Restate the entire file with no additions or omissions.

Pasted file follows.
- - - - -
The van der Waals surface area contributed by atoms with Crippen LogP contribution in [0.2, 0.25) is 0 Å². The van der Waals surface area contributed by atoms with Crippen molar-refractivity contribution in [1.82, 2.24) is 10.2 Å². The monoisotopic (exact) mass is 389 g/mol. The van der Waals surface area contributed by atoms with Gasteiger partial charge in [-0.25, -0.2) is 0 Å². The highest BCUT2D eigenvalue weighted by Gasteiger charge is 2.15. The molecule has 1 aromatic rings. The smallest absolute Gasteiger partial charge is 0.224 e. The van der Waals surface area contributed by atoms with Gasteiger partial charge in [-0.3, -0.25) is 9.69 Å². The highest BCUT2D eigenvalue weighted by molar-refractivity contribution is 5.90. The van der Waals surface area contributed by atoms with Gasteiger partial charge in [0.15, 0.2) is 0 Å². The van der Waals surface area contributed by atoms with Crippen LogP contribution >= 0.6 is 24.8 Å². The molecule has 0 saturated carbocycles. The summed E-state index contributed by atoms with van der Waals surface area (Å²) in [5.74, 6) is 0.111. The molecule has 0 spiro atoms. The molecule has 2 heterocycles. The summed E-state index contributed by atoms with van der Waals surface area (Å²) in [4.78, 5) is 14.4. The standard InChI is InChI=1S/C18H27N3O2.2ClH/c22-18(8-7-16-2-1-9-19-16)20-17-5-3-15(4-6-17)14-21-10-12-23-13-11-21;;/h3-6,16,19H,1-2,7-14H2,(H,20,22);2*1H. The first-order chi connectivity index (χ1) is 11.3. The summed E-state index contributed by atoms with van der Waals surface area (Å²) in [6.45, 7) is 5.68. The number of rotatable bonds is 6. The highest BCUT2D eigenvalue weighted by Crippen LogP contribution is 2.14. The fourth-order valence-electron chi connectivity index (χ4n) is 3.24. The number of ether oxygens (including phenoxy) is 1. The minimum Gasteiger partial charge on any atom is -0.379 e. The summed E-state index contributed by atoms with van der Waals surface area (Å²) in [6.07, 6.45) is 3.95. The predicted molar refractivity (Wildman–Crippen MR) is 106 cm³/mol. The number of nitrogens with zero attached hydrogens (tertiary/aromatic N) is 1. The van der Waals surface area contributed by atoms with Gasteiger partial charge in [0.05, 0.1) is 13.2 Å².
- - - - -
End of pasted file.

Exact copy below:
The van der Waals surface area contributed by atoms with Crippen LogP contribution in [0.2, 0.25) is 0 Å². The van der Waals surface area contributed by atoms with Crippen molar-refractivity contribution in [1.82, 2.24) is 10.2 Å². The monoisotopic (exact) mass is 389 g/mol. The van der Waals surface area contributed by atoms with Gasteiger partial charge in [-0.25, -0.2) is 0 Å². The highest BCUT2D eigenvalue weighted by Gasteiger charge is 2.15. The molecule has 1 aromatic rings. The smallest absolute Gasteiger partial charge is 0.224 e. The van der Waals surface area contributed by atoms with Gasteiger partial charge in [-0.3, -0.25) is 9.69 Å². The highest BCUT2D eigenvalue weighted by molar-refractivity contribution is 5.90. The van der Waals surface area contributed by atoms with Gasteiger partial charge in [0.15, 0.2) is 0 Å². The van der Waals surface area contributed by atoms with Crippen LogP contribution >= 0.6 is 24.8 Å². The molecule has 0 saturated carbocycles. The summed E-state index contributed by atoms with van der Waals surface area (Å²) in [5.74, 6) is 0.111. The molecule has 0 spiro atoms. The molecule has 2 heterocycles. The summed E-state index contributed by atoms with van der Waals surface area (Å²) in [4.78, 5) is 14.4. The standard InChI is InChI=1S/C18H27N3O2.2ClH/c22-18(8-7-16-2-1-9-19-16)20-17-5-3-15(4-6-17)14-21-10-12-23-13-11-21;;/h3-6,16,19H,1-2,7-14H2,(H,20,22);2*1H. The first-order chi connectivity index (χ1) is 11.3. The summed E-state index contributed by atoms with van der Waals surface area (Å²) in [6.45, 7) is 5.68. The number of rotatable bonds is 6. The highest BCUT2D eigenvalue weighted by Crippen LogP contribution is 2.14. The fourth-order valence-electron chi connectivity index (χ4n) is 3.24. The number of ether oxygens (including phenoxy) is 1. The minimum Gasteiger partial charge on any atom is -0.379 e. The summed E-state index contributed by atoms with van der Waals surface area (Å²) in [6.07, 6.45) is 3.95. The predicted molar refractivity (Wildman–Crippen MR) is 106 cm³/mol. The number of nitrogens with zero attached hydrogens (tertiary/aromatic N) is 1. The van der Waals surface area contributed by atoms with Gasteiger partial charge in [0.05, 0.1) is 13.2 Å².